Oscar Schachter, Pioneer in International Law, Dies at 88
December 15, 2003
NEW YORK (AP) _ Oscar Schachter, a pioneer of international law who helped
create the legal framework used by the United Nations, has died. He was 88.
Schachter died Saturday night, according to the Columbia University Law School,
where he had been teaching from 1975 through the spring semester of this year.
There was no information on the cause of death.
Schachter, who graduated from Columbia Law School at the head of his class in
1939, worked in the United Nations' legal department from 1946 to 1966, before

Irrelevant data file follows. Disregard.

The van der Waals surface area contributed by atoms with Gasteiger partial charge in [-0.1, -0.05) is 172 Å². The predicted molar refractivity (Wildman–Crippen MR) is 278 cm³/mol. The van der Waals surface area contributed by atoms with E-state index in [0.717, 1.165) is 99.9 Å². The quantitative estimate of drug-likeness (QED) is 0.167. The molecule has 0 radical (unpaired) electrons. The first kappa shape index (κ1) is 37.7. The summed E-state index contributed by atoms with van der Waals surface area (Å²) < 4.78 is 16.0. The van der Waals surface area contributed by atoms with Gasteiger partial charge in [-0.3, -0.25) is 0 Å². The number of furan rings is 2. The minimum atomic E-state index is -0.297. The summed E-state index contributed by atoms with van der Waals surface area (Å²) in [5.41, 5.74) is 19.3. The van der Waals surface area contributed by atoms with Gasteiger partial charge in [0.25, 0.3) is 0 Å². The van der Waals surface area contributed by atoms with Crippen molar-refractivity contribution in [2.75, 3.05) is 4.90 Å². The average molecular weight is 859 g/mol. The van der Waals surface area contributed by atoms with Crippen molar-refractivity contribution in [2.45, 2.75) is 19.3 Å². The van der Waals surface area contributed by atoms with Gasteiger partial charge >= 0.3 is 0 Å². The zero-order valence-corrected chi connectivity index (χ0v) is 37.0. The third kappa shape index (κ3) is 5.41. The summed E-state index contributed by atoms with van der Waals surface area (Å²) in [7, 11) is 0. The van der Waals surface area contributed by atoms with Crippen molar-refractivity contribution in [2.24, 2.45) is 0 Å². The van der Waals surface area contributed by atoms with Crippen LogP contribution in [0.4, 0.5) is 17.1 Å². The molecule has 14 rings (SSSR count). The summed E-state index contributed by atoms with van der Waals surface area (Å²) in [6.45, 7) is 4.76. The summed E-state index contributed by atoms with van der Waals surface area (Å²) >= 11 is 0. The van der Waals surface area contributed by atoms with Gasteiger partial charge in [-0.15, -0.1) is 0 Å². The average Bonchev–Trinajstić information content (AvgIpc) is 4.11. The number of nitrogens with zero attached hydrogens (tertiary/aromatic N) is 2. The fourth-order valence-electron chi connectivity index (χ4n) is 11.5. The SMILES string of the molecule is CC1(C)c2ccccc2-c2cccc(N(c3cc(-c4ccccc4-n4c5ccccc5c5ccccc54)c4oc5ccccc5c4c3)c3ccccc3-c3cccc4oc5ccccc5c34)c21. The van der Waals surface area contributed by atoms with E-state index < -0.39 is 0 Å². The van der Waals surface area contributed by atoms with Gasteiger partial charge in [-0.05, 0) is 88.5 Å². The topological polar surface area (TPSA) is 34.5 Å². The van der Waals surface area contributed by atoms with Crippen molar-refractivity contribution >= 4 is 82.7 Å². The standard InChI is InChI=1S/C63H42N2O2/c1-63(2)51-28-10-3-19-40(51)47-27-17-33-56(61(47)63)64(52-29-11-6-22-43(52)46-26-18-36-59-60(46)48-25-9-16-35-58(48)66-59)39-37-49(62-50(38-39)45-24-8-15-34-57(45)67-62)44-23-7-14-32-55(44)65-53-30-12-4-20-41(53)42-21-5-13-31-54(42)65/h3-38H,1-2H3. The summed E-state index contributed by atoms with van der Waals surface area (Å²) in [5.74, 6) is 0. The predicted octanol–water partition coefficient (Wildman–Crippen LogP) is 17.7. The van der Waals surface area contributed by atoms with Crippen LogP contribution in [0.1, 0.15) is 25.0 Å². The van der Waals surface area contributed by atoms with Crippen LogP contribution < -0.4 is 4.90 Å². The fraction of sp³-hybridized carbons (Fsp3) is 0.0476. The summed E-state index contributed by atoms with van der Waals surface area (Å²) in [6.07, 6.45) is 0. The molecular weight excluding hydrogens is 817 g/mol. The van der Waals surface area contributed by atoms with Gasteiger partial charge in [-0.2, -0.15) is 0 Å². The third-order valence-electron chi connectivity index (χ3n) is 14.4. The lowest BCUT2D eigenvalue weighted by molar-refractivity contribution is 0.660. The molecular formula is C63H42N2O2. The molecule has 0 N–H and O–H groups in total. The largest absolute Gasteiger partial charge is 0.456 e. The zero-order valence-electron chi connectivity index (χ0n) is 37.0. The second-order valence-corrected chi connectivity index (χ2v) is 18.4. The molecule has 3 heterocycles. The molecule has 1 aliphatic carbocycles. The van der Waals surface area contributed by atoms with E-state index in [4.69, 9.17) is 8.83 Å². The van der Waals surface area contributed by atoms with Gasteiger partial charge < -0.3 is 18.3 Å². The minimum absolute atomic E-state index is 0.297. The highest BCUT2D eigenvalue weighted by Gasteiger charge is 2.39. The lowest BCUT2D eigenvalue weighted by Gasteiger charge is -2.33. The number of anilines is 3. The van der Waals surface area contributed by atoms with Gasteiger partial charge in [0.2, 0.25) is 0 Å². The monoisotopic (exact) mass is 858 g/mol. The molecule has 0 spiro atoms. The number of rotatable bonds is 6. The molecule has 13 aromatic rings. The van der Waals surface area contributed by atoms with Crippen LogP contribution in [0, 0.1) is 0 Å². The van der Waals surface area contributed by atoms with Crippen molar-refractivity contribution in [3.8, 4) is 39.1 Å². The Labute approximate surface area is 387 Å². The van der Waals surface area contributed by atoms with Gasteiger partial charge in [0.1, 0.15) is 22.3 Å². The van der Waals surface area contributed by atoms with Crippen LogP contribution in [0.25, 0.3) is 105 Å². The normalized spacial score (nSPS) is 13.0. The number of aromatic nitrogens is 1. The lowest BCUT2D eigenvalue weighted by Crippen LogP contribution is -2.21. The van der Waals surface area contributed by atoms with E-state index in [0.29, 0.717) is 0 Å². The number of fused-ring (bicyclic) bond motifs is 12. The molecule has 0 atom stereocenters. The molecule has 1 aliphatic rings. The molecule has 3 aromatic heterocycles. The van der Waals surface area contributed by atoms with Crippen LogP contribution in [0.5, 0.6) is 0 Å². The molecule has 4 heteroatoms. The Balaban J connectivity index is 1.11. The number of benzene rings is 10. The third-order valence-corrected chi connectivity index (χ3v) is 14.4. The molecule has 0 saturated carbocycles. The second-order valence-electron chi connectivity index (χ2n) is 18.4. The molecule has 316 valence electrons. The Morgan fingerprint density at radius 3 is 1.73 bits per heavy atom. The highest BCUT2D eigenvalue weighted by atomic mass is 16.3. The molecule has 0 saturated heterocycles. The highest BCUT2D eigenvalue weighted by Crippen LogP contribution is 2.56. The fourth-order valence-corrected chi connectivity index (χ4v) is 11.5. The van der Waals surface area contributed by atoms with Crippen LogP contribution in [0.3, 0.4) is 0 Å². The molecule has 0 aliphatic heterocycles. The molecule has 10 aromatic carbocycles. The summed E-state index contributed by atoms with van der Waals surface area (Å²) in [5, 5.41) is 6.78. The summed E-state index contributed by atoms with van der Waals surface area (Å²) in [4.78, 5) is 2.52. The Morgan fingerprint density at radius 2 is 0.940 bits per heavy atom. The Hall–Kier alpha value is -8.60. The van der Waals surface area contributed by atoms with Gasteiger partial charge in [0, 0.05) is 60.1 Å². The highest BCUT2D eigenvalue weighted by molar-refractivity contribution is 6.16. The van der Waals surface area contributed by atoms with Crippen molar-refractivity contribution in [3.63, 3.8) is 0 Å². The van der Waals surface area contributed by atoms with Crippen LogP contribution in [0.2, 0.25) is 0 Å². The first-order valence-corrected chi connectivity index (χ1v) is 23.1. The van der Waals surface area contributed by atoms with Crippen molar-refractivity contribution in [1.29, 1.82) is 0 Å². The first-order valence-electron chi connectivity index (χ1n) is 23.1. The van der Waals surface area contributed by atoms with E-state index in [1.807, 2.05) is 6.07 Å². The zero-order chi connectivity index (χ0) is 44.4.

moving on to become deputy executive director of the U.N. Institute for Training
and Research from 1966 until 1975.
In a statement, a spokesman for U.N. Secretary General Kofi Annan said,
"Professor Schachter did more than any other official in the United Nations
to help shape the rule of law and was the architect of the legal framework which
has guided United Nations peacekeeping for more than 50 years."
In an e-mail sent to faculty and staff at the law school, Dean David Leebron
wrote that Schachter "was a towering scholar of international law, revered
for his intellect, humor and gentle spirit both in the academy and in the world
of international relations practice and law."